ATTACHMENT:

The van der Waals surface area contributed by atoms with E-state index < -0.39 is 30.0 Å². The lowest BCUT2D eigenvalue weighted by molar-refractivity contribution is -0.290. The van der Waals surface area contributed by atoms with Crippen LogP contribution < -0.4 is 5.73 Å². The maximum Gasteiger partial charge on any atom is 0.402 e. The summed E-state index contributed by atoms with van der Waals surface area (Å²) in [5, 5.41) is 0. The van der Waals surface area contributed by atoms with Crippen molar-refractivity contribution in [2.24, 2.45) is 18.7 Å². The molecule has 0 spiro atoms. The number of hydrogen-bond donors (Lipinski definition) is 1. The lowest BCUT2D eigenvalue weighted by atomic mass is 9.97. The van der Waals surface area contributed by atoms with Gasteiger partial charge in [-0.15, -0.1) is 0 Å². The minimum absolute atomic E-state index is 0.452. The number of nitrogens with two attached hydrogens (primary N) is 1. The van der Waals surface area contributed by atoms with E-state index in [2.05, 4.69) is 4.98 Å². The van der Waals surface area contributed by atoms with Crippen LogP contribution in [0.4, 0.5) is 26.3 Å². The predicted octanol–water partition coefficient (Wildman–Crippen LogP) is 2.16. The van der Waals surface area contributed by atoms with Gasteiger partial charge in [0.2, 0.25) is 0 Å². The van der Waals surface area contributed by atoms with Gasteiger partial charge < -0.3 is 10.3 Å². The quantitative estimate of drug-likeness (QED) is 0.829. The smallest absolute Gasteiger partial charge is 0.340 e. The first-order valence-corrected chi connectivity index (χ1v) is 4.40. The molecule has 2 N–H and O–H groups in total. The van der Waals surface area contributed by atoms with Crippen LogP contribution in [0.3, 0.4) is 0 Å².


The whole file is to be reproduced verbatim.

The van der Waals surface area contributed by atoms with E-state index < -0.39 is 30.0 Å². The lowest BCUT2D eigenvalue weighted by molar-refractivity contribution is -0.290. The van der Waals surface area contributed by atoms with Crippen LogP contribution < -0.4 is 5.73 Å². The maximum Gasteiger partial charge on any atom is 0.402 e. The summed E-state index contributed by atoms with van der Waals surface area (Å²) in [5, 5.41) is 0. The van der Waals surface area contributed by atoms with Crippen molar-refractivity contribution in [2.24, 2.45) is 18.7 Å². The molecule has 0 spiro atoms. The number of hydrogen-bond donors (Lipinski definition) is 1. The lowest BCUT2D eigenvalue weighted by atomic mass is 9.97. The van der Waals surface area contributed by atoms with Gasteiger partial charge in [-0.15, -0.1) is 0 Å². The minimum absolute atomic E-state index is 0.452. The number of nitrogens with two attached hydrogens (primary N) is 1. The van der Waals surface area contributed by atoms with E-state index in [2.05, 4.69) is 4.98 Å². The van der Waals surface area contributed by atoms with Crippen LogP contribution in [0.4, 0.5) is 26.3 Å². The predicted octanol–water partition coefficient (Wildman–Crippen LogP) is 2.16. The van der Waals surface area contributed by atoms with Gasteiger partial charge in [0.2, 0.25) is 0 Å². The van der Waals surface area contributed by atoms with Gasteiger partial charge < -0.3 is 10.3 Å². The quantitative estimate of drug-likeness (QED) is 0.829. The smallest absolute Gasteiger partial charge is 0.340 e. The first-order valence-corrected chi connectivity index (χ1v) is 4.40. The molecule has 2 N–H and O–H groups in total. The van der Waals surface area contributed by atoms with Crippen LogP contribution in [0.3, 0.4) is 0 Å².